Denver’s office market started 2020 on pace to continue the market expansion following a decade of growth in market size with approximately 10 million square feet of new office deliveries, over 13 million square feet of net absorption, plunging vacancy rates, and steadily appreciating rental rates. However, the contraction that is being wrought by oil pricing and COVID-19 related contractions, downsizing, and increasing sublease inventory is turning the tide with Denver facing what could be the first year of contraction and overall negative net absorption since 2009.
Overall, leasing activity has stalled while a multitude of tenants elect to pause decision making or engage in short term solutions and gain time for clarity in the overall economy, their business environment, and employee sentiment regarding going back to the office.
As we went enter mid-august, we are starting to witness that the Covid-19 shutdowns have had less of a negative impact on the industrial sector than in the retail or office segments. Industrial businesses can conduct operations that are considered essential. This industry was able to stay open amid widespread shutdowns. Additionally, distribution businesses have seen consumers ordering more from their homes during the quarantine. An example of this is, Amazon leased 700,000 SF in Aurora in mid-March as part of its plan to hire an additional 175,000 workers across the U.S.
Vacancies were below the long-term average even after 2019 shattered records with more than 6 million SF of deliveries. Entering 2020, around 5.5 million SF was under construction. According to research taken from CoStar, industrial rents are more than 60% above the peak of the previous quarter, one of the best performances in the nation. However, rent growth in 2019 noticeably moderated from outsized figures in past years, when the market routinely posted annual gains of more than 7%.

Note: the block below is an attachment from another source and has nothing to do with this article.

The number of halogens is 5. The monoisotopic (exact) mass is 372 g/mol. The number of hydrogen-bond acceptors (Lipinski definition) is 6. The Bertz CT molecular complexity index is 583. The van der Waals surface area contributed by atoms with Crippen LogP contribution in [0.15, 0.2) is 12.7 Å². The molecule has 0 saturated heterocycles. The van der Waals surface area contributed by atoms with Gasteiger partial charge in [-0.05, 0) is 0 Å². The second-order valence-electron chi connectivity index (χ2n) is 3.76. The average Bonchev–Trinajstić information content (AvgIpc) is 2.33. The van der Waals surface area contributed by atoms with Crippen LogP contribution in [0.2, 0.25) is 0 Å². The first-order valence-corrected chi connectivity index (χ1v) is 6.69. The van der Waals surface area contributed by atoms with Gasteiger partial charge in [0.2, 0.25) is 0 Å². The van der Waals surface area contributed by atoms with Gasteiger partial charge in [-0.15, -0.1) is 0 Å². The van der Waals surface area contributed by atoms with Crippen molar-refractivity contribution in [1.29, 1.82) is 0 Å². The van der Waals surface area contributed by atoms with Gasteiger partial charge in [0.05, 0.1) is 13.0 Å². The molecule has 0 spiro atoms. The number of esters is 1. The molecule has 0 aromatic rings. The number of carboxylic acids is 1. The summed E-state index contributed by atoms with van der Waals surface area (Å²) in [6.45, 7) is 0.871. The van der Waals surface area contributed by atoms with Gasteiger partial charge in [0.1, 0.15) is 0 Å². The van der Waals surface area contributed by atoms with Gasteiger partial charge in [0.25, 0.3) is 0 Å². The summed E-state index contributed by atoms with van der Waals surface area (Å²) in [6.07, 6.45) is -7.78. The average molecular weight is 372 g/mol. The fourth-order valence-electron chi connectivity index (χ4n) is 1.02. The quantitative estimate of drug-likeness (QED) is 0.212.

Investors have remained enthusiastic about Denver’s industrial market by setting a record high for sales volume for the second straight year. More than $1.7 billion worth of assets traded in 2019, more than $200 million more than the previous year. Pricing continues to climb upward, although at a more modest pace than in past years, according to CoStar’s Pricing Trends.
The negotiating leverage is slowly shifting to the benefit of our clients, the tenants, and the occupiers of office space. We’re engaging with property owners and their agents to push for deal terms that meet our clients’ needs both in terms of price and flexibility to reflect the current economic environment and the slow recovery that’s currently anticipated.
We’re pushing and receiving increased incentives in the way of abated/free rent, turnkey improvements or increased improvement allowances inclusive of moving allowances and inducements, and utilizing sublease inventory with creditworthy sublessors to bridge the gap of client needs in this COVID economy.